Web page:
The original 204 is illuminated by a lamp 205. Light reflected from the original 204 forms an image on a three-line solid imaging device (hereinafter called a CCD) 210 through mirrors 206, 207, and 208, and a lens 209. With this configuration, three image signals for full-color information, red (R), green (G), and blue (B) signals, are sent to a signal processor 211.

The lamp 205 and the mirror 206 move at a specified speed v, and the mirrors 207 and 208 move at half the specified speed mechanically in the direction perpendicular to the electrical scanning (main scanning) direction in the CCD 210, which is a line sensor. Thus, the entire area of the original is scanned (sub scanned). The original 204 is read at a resolution of 400 dpi in the main and sub scans.

The signal processor 211 includes a color conversion unit shown in FIG. 5. With this unit, the above-described processing is applied to image signals (R, G, and B) obtained in the reading operation to generate magenta (M), cyan (C), yellow (Y), and black (Bk) signals and send them to the printer 202. In one scanning of an original by the image scanner 201, one signal among the M, C, Y, and Bk signals is sent to the printer 202. One printing operation of one original finishes with a total of four scanning operations. The configuration shown in FIG. 5 is provided for each of C, M, and Y signals. Instead, the color conversion unit may be formed such that the contents of the table memory are sequentially changed to match M, C, and Y signals in three scanning operations. The Bk color signal can be obtained by under-color removal according to the M, C, and Y signals obtained as described above and black form generation.

The image scanner 201 sends M, C, Y, and Bk image signals to a laser driver 212. The laser driver 212 modulates and drives a semiconductor laser 213 according to the sent image signals. A photosensitive drum 217 is scanned with laser light transmitted through a polygon mirror 214, f-θ lens 215, and a mirror 216. The signals are written at a resolution of 400 dpi in the main and sub scanning in the same way as in reading.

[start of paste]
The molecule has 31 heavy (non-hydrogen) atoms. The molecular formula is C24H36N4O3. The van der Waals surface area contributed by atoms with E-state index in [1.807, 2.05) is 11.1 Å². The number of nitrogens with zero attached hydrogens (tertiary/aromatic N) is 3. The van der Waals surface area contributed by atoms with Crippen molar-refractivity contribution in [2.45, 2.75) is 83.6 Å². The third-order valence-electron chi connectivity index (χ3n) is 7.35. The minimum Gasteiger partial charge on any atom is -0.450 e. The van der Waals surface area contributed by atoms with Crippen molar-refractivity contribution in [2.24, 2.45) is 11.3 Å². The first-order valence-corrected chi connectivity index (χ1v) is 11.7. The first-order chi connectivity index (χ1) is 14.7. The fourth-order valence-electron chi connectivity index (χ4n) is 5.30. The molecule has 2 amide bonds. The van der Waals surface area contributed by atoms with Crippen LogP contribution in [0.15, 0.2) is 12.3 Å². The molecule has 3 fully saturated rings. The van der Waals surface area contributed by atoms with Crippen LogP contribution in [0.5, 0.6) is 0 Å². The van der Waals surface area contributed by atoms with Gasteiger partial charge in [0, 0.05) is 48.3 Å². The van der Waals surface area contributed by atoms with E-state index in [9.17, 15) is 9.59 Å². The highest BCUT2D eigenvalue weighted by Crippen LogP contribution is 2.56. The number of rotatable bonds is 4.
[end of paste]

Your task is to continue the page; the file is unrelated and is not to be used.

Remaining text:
A rotating developing unit 218 includes a magenta developing unit 219, a cyan developing unit 220, a yellow developing unit 221, and a black developing unit 222. These four developing units alternately contact the photosensitive drum 217, and an electrostatic image formed on the photosensitive drum is developed with toner. A sheet fed from a sheet cassette 224 or 225 is wound onto a transfer drum 223, and the image developed on the photosensitive drum is transferred to the sheet. After M, C, Y, and Bk colors are sequentially transferred, the sheet passes through a fixing unit 226. Toner is fixed onto the sheet and the sheet is discharged.

FIG. 5 is a block diagram showing a configuration of a color conversion unit according to an embodiment of the present invention. In FIG. 5, three input signals, R, G, and B signals, are converted to form output signal C. The color conversion unit is controlled by a CPU (not shown) according to the program specified beforehand.